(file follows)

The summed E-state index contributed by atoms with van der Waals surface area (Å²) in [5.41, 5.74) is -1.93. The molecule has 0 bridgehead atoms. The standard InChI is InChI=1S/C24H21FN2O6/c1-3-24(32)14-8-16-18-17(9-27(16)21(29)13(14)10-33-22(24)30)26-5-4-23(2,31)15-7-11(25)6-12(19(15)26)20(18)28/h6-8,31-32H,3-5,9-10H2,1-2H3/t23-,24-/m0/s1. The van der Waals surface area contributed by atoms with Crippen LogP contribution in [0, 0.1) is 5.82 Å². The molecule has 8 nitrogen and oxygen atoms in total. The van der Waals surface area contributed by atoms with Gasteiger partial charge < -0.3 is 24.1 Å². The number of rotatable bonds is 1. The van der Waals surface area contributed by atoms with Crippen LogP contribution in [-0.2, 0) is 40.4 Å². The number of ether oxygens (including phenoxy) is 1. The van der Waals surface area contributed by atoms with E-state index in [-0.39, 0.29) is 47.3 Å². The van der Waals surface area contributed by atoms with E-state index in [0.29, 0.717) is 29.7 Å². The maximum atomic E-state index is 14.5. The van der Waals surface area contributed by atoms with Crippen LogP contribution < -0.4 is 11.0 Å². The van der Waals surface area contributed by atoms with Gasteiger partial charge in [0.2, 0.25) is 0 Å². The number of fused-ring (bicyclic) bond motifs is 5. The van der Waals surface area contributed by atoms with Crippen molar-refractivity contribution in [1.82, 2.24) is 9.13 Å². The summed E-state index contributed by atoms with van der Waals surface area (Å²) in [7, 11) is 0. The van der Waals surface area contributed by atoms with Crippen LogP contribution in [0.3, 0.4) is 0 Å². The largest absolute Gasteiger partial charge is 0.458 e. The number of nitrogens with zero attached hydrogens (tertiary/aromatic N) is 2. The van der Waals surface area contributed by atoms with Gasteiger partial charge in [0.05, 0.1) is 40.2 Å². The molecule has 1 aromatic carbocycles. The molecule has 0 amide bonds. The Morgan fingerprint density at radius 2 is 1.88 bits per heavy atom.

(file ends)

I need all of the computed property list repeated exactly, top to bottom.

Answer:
The summed E-state index contributed by atoms with van der Waals surface area (Å²) in [5.41, 5.74) is -1.93. The molecule has 0 bridgehead atoms. The standard InChI is InChI=1S/C24H21FN2O6/c1-3-24(32)14-8-16-18-17(9-27(16)21(29)13(14)10-33-22(24)30)26-5-4-23(2,31)15-7-11(25)6-12(19(15)26)20(18)28/h6-8,31-32H,3-5,9-10H2,1-2H3/t23-,24-/m0/s1. The van der Waals surface area contributed by atoms with Crippen LogP contribution in [0, 0.1) is 5.82 Å². The molecule has 8 nitrogen and oxygen atoms in total. The van der Waals surface area contributed by atoms with Gasteiger partial charge < -0.3 is 24.1 Å². The number of rotatable bonds is 1. The van der Waals surface area contributed by atoms with Crippen LogP contribution in [-0.2, 0) is 40.4 Å². The number of ether oxygens (including phenoxy) is 1. The van der Waals surface area contributed by atoms with E-state index in [-0.39, 0.29) is 47.3 Å². The van der Waals surface area contributed by atoms with E-state index in [0.29, 0.717) is 29.7 Å². The maximum atomic E-state index is 14.5. The van der Waals surface area contributed by atoms with Crippen LogP contribution < -0.4 is 11.0 Å². The van der Waals surface area contributed by atoms with Gasteiger partial charge in [0.2, 0.25) is 0 Å². The number of fused-ring (bicyclic) bond motifs is 5. The van der Waals surface area contributed by atoms with Crippen molar-refractivity contribution in [1.82, 2.24) is 9.13 Å². The summed E-state index contributed by atoms with van der Waals surface area (Å²) in [7, 11) is 0. The van der Waals surface area contributed by atoms with Crippen LogP contribution in [0.3, 0.4) is 0 Å². The largest absolute Gasteiger partial charge is 0.458 e. The number of nitrogens with zero attached hydrogens (tertiary/aromatic N) is 2. The van der Waals surface area contributed by atoms with Gasteiger partial charge in [0.05, 0.1) is 40.2 Å². The molecule has 1 aromatic carbocycles. The molecule has 0 amide bonds. The Morgan fingerprint density at radius 2 is 1.88 bits per heavy atom.